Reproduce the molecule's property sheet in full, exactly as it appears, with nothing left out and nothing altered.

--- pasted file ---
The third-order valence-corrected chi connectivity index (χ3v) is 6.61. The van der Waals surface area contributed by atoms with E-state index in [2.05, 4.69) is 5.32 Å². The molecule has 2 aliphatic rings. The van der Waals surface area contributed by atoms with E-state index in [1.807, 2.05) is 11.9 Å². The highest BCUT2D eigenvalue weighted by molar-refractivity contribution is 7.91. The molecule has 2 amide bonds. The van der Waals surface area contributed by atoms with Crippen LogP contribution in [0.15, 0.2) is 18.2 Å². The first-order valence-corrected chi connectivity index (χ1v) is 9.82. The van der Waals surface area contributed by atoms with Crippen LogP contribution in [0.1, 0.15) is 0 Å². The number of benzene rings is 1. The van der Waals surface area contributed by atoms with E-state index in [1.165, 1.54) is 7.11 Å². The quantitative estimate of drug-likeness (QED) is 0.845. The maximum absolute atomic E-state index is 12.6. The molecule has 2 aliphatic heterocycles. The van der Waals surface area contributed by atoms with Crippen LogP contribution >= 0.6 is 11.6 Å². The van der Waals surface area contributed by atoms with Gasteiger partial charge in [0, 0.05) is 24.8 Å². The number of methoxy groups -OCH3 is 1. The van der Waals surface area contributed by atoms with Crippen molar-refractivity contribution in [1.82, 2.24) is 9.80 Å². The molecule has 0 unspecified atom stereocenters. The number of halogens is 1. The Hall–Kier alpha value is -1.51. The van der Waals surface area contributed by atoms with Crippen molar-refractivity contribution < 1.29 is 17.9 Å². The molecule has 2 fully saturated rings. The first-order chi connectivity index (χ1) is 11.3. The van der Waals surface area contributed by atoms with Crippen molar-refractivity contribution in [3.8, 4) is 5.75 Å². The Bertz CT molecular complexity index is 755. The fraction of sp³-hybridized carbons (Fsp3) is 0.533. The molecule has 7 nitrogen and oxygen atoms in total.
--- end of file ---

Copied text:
The third-order valence-corrected chi connectivity index (χ3v) is 6.61. The van der Waals surface area contributed by atoms with E-state index in [2.05, 4.69) is 5.32 Å². The molecule has 2 aliphatic rings. The van der Waals surface area contributed by atoms with E-state index in [1.807, 2.05) is 11.9 Å². The highest BCUT2D eigenvalue weighted by molar-refractivity contribution is 7.91. The molecule has 2 amide bonds. The van der Waals surface area contributed by atoms with Crippen LogP contribution in [0.15, 0.2) is 18.2 Å². The first-order valence-corrected chi connectivity index (χ1v) is 9.82. The van der Waals surface area contributed by atoms with Crippen LogP contribution in [0.1, 0.15) is 0 Å². The number of benzene rings is 1. The van der Waals surface area contributed by atoms with E-state index in [1.165, 1.54) is 7.11 Å². The quantitative estimate of drug-likeness (QED) is 0.845. The maximum absolute atomic E-state index is 12.6. The molecule has 2 aliphatic heterocycles. The van der Waals surface area contributed by atoms with Crippen LogP contribution >= 0.6 is 11.6 Å². The van der Waals surface area contributed by atoms with Gasteiger partial charge in [0, 0.05) is 24.8 Å². The number of methoxy groups -OCH3 is 1. The van der Waals surface area contributed by atoms with Crippen molar-refractivity contribution in [1.82, 2.24) is 9.80 Å². The molecule has 0 unspecified atom stereocenters. The number of halogens is 1. The Hall–Kier alpha value is -1.51. The van der Waals surface area contributed by atoms with Crippen molar-refractivity contribution < 1.29 is 17.9 Å². The molecule has 2 fully saturated rings. The first-order chi connectivity index (χ1) is 11.3. The van der Waals surface area contributed by atoms with Crippen molar-refractivity contribution in [3.8, 4) is 5.75 Å². The Bertz CT molecular complexity index is 755. The fraction of sp³-hybridized carbons (Fsp3) is 0.533. The molecule has 7 nitrogen and oxygen atoms in total.